But the second challenge of a delayed start to the planting season is that once the warm dry weather arrives (as it did this last week), we have a lot of work to make up. This last week was a prime example of trying to cram many weeks of spring work into one. Casey and the crew were moving non-stop between our usual harvests: planting a ton (see below for some numbers), setting up the irrigation on all of it, tending to the new animals, working up the next even larger sections of ground for upcoming plantings, and doing the various odds and ends that couldn’t wait.
So, how much got planted this week? Record amounts for one week on our farm. Jesse and Emily planted 1/3 acre to direct sown items (carrots, beets, etc.) and a few rows of summer squash. Later in the week, the whole crew got in the potatoes — another record amount and 50% larger than last year’s potato planting. We planted 70 rows (14,000 row feet), or 1150 pounds total. Friday was dedicated to the onion planting, another biggie for us, and yet this year broke all former records again. The crew planted 40 rows, for an approximate total of 40,000 onion plants! (Just to add to the “fun” of that day, our self-propelled planting platform wouldn’t start, in spite of Casey’s best efforts. So all those plants were put in with a lot of bending over in the hot sun — oof!)
We still have many big spring planting pushes ahead of us, but these were biggies to mark off the list. Getting them all done in one week was incredible and exhausting.
Of course, the weather last week was just about perfect, which definitely helped get everyone through the long days. Wednesday was a particularly remarkable day, and Rusty and I had the joy of helping with the potato planting. The sun was out, but there was a fresh cool breeze blowing, keeping all of us perfectly comfortable and refreshed. And we all discovered how perfect potato planting is for toddler “help” — very little to hurt and lots of fun. I got Rusty his own little bucket and he wandered up and down the rows, following Jesse or Emily, dropping a random potato here or there. Meanwhile, I hunkered down at the end of the rows with Casey, cutting potato seed and reflecting on many springs past (including the ones when it was just Casey and me — so long ago now!).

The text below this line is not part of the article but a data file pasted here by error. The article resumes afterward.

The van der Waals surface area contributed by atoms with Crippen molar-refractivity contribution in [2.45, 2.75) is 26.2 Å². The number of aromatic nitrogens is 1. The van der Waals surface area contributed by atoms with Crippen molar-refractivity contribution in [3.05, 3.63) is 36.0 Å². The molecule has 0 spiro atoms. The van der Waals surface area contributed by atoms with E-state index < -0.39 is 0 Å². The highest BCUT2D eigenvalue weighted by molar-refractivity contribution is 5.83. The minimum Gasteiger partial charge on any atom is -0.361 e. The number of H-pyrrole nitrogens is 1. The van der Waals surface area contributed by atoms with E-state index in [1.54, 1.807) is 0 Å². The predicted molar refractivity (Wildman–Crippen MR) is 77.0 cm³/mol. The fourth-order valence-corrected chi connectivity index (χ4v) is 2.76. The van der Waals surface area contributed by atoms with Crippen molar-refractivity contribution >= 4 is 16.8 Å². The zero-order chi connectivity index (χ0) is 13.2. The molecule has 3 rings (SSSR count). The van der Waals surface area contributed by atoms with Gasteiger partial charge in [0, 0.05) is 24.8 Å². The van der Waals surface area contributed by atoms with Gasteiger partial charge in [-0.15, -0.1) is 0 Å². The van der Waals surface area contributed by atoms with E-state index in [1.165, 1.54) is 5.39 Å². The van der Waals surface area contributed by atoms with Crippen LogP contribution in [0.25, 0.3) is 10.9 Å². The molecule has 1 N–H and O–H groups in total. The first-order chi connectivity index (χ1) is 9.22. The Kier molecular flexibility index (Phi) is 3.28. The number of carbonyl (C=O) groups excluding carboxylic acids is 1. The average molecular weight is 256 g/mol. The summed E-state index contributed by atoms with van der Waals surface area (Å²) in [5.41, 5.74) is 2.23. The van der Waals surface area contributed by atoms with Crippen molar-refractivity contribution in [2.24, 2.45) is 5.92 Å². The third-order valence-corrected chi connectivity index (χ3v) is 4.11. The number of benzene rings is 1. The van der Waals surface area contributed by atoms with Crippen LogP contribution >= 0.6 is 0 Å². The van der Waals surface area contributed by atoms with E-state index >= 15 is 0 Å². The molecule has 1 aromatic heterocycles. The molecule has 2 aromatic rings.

There’s no question it was a community effort kind of week (Rusty included!). Even though those past springs hold dear memories for Casey and me, it is exciting to have more bodies around the farm and be capable of growing so much more food (especially now with the new land, which is expanding our potential in such significant ways!). Our next new employee, Kimmie, starts this week, and we are excited to integrate another able body into this crazy spring work!
Figuring out how to farm in the context of a growing on-farm community is its own challenge for all of us — something that we’re all fortunately open to talking about as needed. But, experience of past seasons gives us the faith though to know that problems can be solved, spring can be survived, and plants will grow (maybe not always exactly how, when, or where we plan ahead of time — but they do grow!).
We tend to hit our stride in July, when the main work of the farm refocuses on weeding, irrigating and harvesting. I’m sure that this year’s July will be a little trickier with so many new enterprises, but we’re still keeping our eyes on that goal of working into a routine.
Of course, then in late August, we’ll be readjusting all over again when the youngest and littlest new member of our farm community arrives (after hopefully not too shocking of a birth experience for this Mama!). But, one day at a time. Today we will feed the chicks and visit with the cows before bed; tomorrow we will harvest for the restaurants and deliver to the McMinnville CSA … one day at a time!
Enjoy this week’s vegetables!
Your farmers, Katie & Casey Kulla
… and the rest of the farm crew!
~ ~ ~
Next week’s vegetables (probably!):
Salad mix • Bok choy • Chard • Asparagus? • Rhubarb? • Green garlic • Leeks